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    Real Estate
    Thursday, March 30, 2023

    In the Heart of Old Lyme Village

    Owners have lovingly restored and improved the property over time
    The five-bedroom antique colonial home at 21 Lyme Street in Old Lyme is offered to the market for $1.35 million. Coldwell Banker Realtor Terry Kemper is the sellers’ agent.

    By Gretchen A. Peck

    Lyme Street in Old Lyme’s village is lined with homes, businesses and places of worship that tell the story of the town’s post-Colonial history. The Old Lyme Historical Society offers a self-guided tour of Lyme Street, available at OldLymeHistoricalSociety.org.

    There are familiar names along the route associated with the antique structures—those of prominent families of historical note: Sill, Griswold, Peck and Waite, among others. Generations of the Waite family lived in the region, including perhaps the most famous of the family, Morrison Waite, who was appointed Chief Justice of the United States by Ulysses S. Grant.

    Other members of the Waite family took to the water, including Captain Charles Waite, whose name is associated with 21 Lyme Street, right in the heart of the thriving community and a stroll away from the town green.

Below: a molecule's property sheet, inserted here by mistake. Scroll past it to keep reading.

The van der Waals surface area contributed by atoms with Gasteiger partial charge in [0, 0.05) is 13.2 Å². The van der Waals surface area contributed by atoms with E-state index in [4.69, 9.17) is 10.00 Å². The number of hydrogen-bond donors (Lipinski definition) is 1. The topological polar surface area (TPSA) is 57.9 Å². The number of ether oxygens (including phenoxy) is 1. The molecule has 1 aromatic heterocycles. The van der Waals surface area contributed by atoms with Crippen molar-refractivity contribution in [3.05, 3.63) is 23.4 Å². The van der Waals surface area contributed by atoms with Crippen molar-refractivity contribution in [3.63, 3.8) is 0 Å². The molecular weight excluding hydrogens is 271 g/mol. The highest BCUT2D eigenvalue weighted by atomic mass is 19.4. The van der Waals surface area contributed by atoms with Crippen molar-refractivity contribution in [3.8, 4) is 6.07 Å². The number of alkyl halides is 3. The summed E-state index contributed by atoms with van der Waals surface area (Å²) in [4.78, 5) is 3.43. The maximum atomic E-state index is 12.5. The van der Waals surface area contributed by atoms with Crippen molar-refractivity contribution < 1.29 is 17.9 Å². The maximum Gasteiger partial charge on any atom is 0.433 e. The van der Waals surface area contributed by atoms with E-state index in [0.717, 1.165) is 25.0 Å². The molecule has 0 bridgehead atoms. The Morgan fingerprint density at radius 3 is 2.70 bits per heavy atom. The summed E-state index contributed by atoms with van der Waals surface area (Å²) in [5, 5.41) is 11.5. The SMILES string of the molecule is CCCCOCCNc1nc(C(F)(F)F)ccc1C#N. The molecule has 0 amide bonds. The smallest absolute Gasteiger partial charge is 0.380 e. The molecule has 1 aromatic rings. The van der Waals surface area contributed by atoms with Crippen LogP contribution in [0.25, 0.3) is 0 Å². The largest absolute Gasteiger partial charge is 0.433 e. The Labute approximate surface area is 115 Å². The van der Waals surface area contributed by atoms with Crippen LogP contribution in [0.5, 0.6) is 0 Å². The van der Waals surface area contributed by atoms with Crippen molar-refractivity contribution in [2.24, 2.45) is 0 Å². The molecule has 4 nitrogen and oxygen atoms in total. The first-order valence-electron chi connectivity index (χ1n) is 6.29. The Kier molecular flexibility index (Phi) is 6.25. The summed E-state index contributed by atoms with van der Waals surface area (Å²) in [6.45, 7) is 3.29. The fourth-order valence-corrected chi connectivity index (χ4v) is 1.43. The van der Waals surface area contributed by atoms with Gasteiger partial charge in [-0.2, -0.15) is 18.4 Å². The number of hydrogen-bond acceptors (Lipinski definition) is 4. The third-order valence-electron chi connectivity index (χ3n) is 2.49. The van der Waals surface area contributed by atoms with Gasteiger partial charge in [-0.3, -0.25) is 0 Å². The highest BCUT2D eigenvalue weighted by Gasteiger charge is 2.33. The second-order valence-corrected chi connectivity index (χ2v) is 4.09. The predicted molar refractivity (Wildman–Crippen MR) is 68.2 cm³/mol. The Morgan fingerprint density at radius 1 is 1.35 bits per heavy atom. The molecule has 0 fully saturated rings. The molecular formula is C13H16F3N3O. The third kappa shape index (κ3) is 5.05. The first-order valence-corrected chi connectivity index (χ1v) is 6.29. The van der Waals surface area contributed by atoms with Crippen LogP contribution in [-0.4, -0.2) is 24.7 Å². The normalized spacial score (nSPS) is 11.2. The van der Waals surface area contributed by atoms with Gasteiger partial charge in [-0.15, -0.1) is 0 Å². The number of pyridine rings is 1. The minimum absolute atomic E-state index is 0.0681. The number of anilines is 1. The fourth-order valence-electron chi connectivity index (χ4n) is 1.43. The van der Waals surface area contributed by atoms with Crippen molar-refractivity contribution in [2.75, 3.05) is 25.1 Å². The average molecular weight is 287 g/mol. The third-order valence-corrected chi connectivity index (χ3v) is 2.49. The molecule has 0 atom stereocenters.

The library, with paneled walls and a wood-burning fireplace, is an ideal space for a home office.

    Paul and Michelle Sagristano have owned the property since 1996, and today, offered it for sale to the next owner. They’ve enlisted Terry Kemper, a Realtor with Coldwell Banker Realty in Old Lyme, as the listing agent.

    The homeowners spoke with Welcome Home about their family’s time living here. There may be some dispute about the age of the original house. Town records date it to 1850, but the homeowners have reason to believe it’s possibly older. “If you look at some of the architectural techniques, they suggest that it’s older,” Paul Sagristano said. He cited the post-and-beam structure and the classic center-chimney colonial style that was more common a century before. The property was owned by members of the Waite family since the 1780s, according to the current owners.

    Today, the five-bedroom house sits back from the street, behind a white picket fence.

    During a 2000s-era renovation and addition, the homeowners—with the counsel of their architect—sought to open up the floor plan as much as the house would allow.

    When the Sagristanos bought in the property in the 1990s, it was in foreclosure. They were required to pay cash for the sale, because no lender wanted to write a mortgage on the property. The house needed work, and at the time, there was no kitchen.

    Still, they were intrigued by its potential, and they appreciated its antique character and the village setting. They knew the house had “good bones” and that “it needed a little bit of love,” he recalled.

    Over the years, the owners made a number of major improvements to the house. They immediately built the kitchen, cleverly reclaiming some pine timber from the attic level for the cabinets.